Back when men were men. At the outbreak of WWI Shackleton had outfitted two ships and crews to try a continental crossing of the Antarctic. He offered to halt the expedition but was ordered to continue by Winston Churchill. Famously, the crossing never took place. What did happen was an increasingly desperate fight to survive by the two ship's crews on opposite sides of the polar continent.
The book is largely made up of extracts from Shackleton's own diary and the diaries of some of the other expedition members, worked together into a strongly coherent narrative. Shackleton charts the problems faced by his (the Weddell Sea) side of the expedition. His ship, the Endurance, became stuck in sea ice in January 1915 where it drifted slowly across the Weddell Sea until it was crushed and sank in November of the same year. Shackleton's crew camped on the moving ice until April of 1916 when their ice floe broke apart and they were forced into the salvaged ship's boats to make a harrowing five day sea voyage to the dry land of Elephant Island.
Shackleton exhibits huge compassion for the suffering of his men. The rationing, the constant extreme cold and atrocious weather, the poor rations (including periods where the men were doing the backbreaking work of hauling sledges, after the deaths of the dogs, on rations of a single biscuit and a mug of cocoa a day), frostbite, boredom, ennui, scurvy, snow-blindness, exhaustion - the range of problems thrown against the men seems almost insurmountable, and yet, through it all, Shackleton keeps his group together working hard for each other's survival.
Parts of the tale are so epically British that you can't help but feel a swell of pride for a nation that produced men like these. "The Endurance sank, but we saved the pennant of the Royal Yacht Club." Signs are important of course, and when throwing away almost of of their personal possessions after the sinking, Shackleton knew the importance of keeping just a few items, the pennant, an encyclopaedia, the men's pipes, that would remain as a tiny measure of normality and home comfort in the dark days ahead.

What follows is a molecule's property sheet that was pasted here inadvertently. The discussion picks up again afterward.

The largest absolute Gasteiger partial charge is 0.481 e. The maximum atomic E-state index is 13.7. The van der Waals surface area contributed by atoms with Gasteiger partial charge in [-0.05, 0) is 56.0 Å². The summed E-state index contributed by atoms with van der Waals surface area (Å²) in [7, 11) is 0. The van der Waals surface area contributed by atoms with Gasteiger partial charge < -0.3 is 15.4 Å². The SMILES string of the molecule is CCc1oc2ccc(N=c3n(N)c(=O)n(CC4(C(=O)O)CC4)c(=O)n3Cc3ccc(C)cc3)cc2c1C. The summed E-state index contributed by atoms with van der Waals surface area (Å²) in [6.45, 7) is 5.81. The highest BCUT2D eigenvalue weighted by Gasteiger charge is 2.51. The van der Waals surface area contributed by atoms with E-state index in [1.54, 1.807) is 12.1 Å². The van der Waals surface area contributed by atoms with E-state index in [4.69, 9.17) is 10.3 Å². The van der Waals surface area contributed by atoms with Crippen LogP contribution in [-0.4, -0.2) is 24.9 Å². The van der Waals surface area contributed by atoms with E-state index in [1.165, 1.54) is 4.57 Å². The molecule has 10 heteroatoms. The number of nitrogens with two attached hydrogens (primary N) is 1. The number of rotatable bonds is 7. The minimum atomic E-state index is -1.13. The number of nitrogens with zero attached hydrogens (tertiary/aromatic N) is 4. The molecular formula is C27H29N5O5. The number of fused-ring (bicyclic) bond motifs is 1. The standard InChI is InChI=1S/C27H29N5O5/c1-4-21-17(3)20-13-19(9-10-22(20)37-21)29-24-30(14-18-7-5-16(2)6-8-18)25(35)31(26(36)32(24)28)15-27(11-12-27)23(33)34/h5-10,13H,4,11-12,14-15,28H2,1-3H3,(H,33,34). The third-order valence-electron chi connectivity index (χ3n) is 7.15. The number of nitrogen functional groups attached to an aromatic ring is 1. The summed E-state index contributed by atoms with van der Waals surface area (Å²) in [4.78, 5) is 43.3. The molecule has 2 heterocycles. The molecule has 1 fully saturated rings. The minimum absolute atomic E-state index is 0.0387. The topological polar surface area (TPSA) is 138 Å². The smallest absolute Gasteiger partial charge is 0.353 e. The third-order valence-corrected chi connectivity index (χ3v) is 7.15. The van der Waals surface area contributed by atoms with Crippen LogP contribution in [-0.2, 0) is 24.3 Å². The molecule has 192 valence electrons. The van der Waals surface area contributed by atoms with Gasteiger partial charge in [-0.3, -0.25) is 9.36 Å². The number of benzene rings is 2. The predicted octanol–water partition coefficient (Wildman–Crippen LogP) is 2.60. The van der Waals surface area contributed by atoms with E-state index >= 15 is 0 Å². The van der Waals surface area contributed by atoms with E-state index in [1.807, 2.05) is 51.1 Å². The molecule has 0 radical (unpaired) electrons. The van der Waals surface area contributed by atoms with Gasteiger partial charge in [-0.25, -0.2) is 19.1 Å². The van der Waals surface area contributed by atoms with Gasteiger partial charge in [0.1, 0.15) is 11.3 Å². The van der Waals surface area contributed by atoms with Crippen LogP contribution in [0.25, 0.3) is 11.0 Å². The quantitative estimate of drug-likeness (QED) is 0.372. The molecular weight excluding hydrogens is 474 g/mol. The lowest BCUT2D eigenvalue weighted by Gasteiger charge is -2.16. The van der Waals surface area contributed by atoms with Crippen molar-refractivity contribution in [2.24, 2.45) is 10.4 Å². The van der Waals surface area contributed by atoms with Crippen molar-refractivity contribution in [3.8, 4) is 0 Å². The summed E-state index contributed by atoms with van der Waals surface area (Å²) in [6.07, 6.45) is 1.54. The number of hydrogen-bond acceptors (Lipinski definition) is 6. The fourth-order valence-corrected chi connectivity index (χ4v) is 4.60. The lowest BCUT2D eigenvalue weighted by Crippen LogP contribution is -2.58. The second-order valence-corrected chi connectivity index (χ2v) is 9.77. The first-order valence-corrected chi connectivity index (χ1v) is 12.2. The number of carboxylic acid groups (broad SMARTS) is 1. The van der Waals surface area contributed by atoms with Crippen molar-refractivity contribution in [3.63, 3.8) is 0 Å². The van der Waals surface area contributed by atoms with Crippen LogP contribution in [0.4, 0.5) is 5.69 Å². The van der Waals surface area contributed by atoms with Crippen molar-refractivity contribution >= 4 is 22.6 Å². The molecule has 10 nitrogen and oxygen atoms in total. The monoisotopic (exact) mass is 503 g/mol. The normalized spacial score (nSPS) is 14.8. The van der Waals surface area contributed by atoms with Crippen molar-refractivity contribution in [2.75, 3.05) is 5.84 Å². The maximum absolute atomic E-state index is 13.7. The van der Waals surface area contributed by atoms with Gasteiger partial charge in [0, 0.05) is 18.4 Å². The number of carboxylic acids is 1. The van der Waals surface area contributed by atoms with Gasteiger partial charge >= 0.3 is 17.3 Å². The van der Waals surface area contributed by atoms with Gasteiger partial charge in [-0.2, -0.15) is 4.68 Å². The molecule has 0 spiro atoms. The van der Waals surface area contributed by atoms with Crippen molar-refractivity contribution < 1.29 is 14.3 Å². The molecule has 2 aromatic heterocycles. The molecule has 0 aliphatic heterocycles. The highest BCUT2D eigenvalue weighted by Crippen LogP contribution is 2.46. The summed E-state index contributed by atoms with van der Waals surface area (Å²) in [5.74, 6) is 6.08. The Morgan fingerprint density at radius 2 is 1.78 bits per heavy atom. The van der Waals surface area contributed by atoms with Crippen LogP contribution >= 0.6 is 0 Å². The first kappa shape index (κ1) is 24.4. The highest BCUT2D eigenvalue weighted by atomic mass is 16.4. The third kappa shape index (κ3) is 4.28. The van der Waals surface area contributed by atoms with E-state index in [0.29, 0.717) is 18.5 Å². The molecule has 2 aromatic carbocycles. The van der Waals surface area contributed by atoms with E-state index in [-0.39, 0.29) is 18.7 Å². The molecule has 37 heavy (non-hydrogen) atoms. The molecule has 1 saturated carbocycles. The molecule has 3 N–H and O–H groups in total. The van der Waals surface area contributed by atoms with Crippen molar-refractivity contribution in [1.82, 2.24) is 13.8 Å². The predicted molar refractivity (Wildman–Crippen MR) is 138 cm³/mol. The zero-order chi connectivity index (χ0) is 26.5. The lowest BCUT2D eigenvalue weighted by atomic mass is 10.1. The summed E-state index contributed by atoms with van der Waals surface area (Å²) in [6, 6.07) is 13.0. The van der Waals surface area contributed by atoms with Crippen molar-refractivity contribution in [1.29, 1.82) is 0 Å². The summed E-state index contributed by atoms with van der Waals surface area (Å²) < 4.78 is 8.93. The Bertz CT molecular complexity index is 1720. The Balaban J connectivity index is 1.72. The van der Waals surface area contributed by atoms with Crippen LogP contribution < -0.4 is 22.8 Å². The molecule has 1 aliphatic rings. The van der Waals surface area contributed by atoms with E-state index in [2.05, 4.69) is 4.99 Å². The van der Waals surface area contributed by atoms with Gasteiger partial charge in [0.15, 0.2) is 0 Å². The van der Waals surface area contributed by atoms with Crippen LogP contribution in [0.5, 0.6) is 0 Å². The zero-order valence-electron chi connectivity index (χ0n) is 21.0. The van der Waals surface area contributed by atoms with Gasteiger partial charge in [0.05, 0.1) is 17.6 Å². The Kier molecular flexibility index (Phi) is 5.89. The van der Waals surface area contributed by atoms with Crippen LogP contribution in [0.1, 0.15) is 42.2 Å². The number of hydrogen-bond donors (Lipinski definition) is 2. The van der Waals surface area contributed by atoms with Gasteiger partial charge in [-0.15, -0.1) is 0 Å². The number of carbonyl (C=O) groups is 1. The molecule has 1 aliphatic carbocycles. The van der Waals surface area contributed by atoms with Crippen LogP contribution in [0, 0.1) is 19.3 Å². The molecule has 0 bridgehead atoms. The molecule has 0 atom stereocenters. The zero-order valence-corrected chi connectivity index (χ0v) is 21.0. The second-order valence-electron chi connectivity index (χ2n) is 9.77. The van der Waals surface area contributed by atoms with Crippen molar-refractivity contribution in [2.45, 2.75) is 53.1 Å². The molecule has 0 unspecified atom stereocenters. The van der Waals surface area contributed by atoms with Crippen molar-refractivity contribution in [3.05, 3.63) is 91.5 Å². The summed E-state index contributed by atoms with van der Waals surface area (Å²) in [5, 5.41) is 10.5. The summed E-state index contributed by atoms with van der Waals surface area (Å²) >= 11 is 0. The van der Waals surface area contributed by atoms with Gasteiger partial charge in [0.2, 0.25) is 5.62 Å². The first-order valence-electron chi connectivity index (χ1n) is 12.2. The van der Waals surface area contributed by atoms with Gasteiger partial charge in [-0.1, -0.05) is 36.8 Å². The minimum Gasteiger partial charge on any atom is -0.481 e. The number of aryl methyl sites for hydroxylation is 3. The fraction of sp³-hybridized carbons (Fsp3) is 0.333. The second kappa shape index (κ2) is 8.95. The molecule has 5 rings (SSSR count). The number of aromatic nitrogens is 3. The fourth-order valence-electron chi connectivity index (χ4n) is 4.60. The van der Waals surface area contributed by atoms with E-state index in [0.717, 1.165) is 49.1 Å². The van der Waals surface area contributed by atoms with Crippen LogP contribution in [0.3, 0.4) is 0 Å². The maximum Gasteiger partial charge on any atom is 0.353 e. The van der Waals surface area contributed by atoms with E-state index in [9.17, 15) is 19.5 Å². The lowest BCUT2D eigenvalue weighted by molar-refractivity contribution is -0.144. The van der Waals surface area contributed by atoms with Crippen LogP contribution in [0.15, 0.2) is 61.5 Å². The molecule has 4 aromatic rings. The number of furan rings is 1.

When everything seemed almost lost at the Elephant Island camp, with some of the men finally submitting to the throes of depression, Shackleton and a volunteer crew launched the ship's boat, the James Caird, a vessel slightly larger than a sailing dinghy and sailed 800 miles to South Georgia, arriving there due to the excellent navigational skills of the Endurance's captain Frank Worsely. This voyage alone, through freezing, storm swept, mountainous souther ocean, would be enough for a heroic survival story, and upon landing on the wrong side of South Georgia the men still have to make a long and dangerous march in order to reach the whaling station and raise help.
The conditions faced by the crew of the Aurora across the continent in the Ross Sea were no less incredible. The crew here followed in the tracks of Captain Scott, laying food and fuel depots for Shackleton's party to find as they crossed the continent. The Aurora was ripped from its moorings and drifted, badly damaged, until the crew nursed it to New Zealand. As Shackleton was organising the rescue for the Elephant Island team, so the Aurora's crew organised a rescue for their comrades on the ice near Ross Island.
South is a tremendous tale of survival against the odds, of what people can do when faced with extremis, when lying down and giving up would have been far easier than struggling on, for day after day, month after month. It is an inspiring read, uplifting in its own way, and illuminates well how these men were the products of the era they lived in - after being rescued every man fit to serve signed up for military service in WWI.
South is currently available for free download from Amazon.